To commemorate the event, Vladimir built the first stone church of Kievan Rus', called the Church of the Tithes, where his body and the body of his new wife were to repose. Another church was built on top of the hill where pagan statues stood before.
The baptism of Kiev was followed by similar ceremonies in other urban centres of the country. The Ioakim Chronicle says that Vladimir's uncle, Dobrynya, forced the Novgorodians into Christianity "by fire", while the local mayor, Putyata, persuaded his compatriots to accept Christian faith "by the sword". At that same time, Bishop Ioakim Korsunianin built the first, wooden, Cathedral of Holy Wisdom "with 13 tops" on the site of a pagan cemetery.
Paganism persisted in the country for a long time, surfacing during the Upper Volga Uprising and other occasional pagan protests. The northeastern part of the country, centred on Rostov, was particularly hostile to the new religion. Novgorod itself faced a pagan uprising as late as 1071, in which Bishop Fedor faced a real threat to his person; Prince Gleb Sviatoslavich broke up the crowd by chopping a sorcerer in half with an axe.
The Christianization of Rus firmly allied it with the Byzantine Empire. The Greek learning and book culture was adopted in Kiev and other centres of the country. Churches started to be built on the Byzantine model. During the reign of Vladimir's son Yaroslav I, Metropolitan Ilarion authored the first known work of East Slavic literature, an elaborate oration in which he favourably compared Rus to other lands known as the "Sermon on Law and Grace"[ citation needed ]. The Ostromir Gospels, produced in Novgorod during the same period, was the first dated East Slavic book fully preserved. But the only surviving work of lay literature, The Tale of Igor's Campaign , indicates that a degree of pagan worldview remained under Christian Kievan Rus'[ citation needed ].
In 1988, the faithful of the Eastern Catholic and Orthodox churches which have roots in the baptism of Kiev celebrated a millennium of Eastern Slavic Christianity. The great celebrations in Moscow changed the character of relationship between the Soviet state and the church. For the first time since 1917, numerous churches and monasteries were returned to the Russian Orthodox Church [ citation needed ]. In Ukrainian communities around the world, members of various Ukrainian churches also celebrated the Millennium of Christianity in Ukraine [ citation needed ].
In 2008 the National Bank of Ukraine issued into circulation commemorative coins "Christianization of Kievan Rus" within "Rebirth of the Christian Spirituality in Ukraine" series.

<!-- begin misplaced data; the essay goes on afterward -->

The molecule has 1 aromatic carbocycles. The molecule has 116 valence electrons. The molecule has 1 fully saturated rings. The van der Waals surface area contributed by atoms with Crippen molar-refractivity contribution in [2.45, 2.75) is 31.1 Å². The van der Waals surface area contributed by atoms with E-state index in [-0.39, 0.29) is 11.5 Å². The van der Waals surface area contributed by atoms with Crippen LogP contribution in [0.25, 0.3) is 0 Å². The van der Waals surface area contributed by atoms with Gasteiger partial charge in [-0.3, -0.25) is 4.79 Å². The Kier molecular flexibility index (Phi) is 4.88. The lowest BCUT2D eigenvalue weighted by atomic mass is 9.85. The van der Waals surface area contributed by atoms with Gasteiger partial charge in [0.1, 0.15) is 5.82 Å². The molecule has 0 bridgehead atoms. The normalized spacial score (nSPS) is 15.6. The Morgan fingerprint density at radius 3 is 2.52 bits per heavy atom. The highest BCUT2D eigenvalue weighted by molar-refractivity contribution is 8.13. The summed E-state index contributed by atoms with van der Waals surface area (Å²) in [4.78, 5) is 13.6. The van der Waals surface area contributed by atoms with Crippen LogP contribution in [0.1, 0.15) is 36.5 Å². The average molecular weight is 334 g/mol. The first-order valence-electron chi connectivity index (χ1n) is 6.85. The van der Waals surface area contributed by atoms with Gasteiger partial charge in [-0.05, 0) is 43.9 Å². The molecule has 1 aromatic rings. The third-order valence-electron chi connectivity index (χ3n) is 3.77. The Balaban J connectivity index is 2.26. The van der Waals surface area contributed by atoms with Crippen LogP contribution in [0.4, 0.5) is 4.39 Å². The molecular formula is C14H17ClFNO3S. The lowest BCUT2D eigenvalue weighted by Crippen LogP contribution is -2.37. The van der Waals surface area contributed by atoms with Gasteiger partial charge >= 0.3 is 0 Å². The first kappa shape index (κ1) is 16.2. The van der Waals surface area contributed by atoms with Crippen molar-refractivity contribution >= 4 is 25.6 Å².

Saint Olga was a regent of Kievan Rus' for her son Svyatoslav from 945 until 960. Due to the imperfect transliteration between Old East Slavic and the English language, the name Olga is synonymous with Olha. Because of her Varangian origin, she also is known in Old Norse as Saint Helga. She is known for her obliteration of the Drevlians, a tribe that had killed her husband Igor of Kiev. Even though it would be her grandson Vladimir that would convert the entire nation to Christianity, because of her efforts to spread Christianity through Rus’, Olga is venerated as a saint in the Eastern Orthodox Church with the epithet "Equal to the Apostles" and her feast day is the 11th of July.
Vladimir Sviatoslavich was Prince of Novgorod, Grand Prince of Kiev, and ruler of Kievan Rus' from 980 to 1015.
Sviatoslav I Igorevich, also spelled Svyatoslav, was a Grand Prince of Kiev famous for his persistent campaigns in the east and south, which precipitated the collapse of two great powers of Eastern Europe, Khazaria and the First Bulgarian Empire. He also conquered numerous East Slavic tribes, defeated the Alans and attacked the Volga Bulgars, and at times was allied with the Pechenegs and Magyars.
The Tale of Bygone Years, known in English-language historiography as the Primary Chronicle or Russian Primary Chronicle (RPC) or, after the author it has traditionally been ascribed to, Nestor's Chronicle or The Chronicle of Nestor, is a history of the Kievan Rus' from about 850 to 1110, originally compiled in Kiev about 1113. The work’s name originates from the opening sentence of the text, which reads: “These are the narratives of bygone years regarding the origin of the land of Rus’, the first princes of Kiev, and from what source the land of Rus’ had its beginning.” The work is considered to be a fundamental source in the interpretation of the history of the East Slavs. The Chronicle's content is known to us today from several surviving editions and codices that have been revised over the years and evince a slight degree of variation from each other.
Yaropolk I Sviatoslavich was a young and rather enigmatic ruler of Kiev between 972 and 980. He was the oldest son of Svyatoslav. His royal title is traditionally translated as "Prince".
Slavic paganism or Slavic religion describes the religious beliefs, myths and ritual practices of the Slavs prior to Christianisation. The latter occurred at various stages between the 8th and the 13th century: The South Slavs living on the Balkan Peninsula in South Eastern Europe, bordering with the Byzantine Empire to the south, came under the sphere of influence of Eastern Orthodox Christianity, beginning with the creation of writing systems for Slavic languages in 855 by the brothers Saints Cyril and Methodius and the adoption of Christianity in Bulgaria in 863 AD. The East Slavs followed with the official adoption in 988 AD by Vladimir the Great of Kievan Rus'.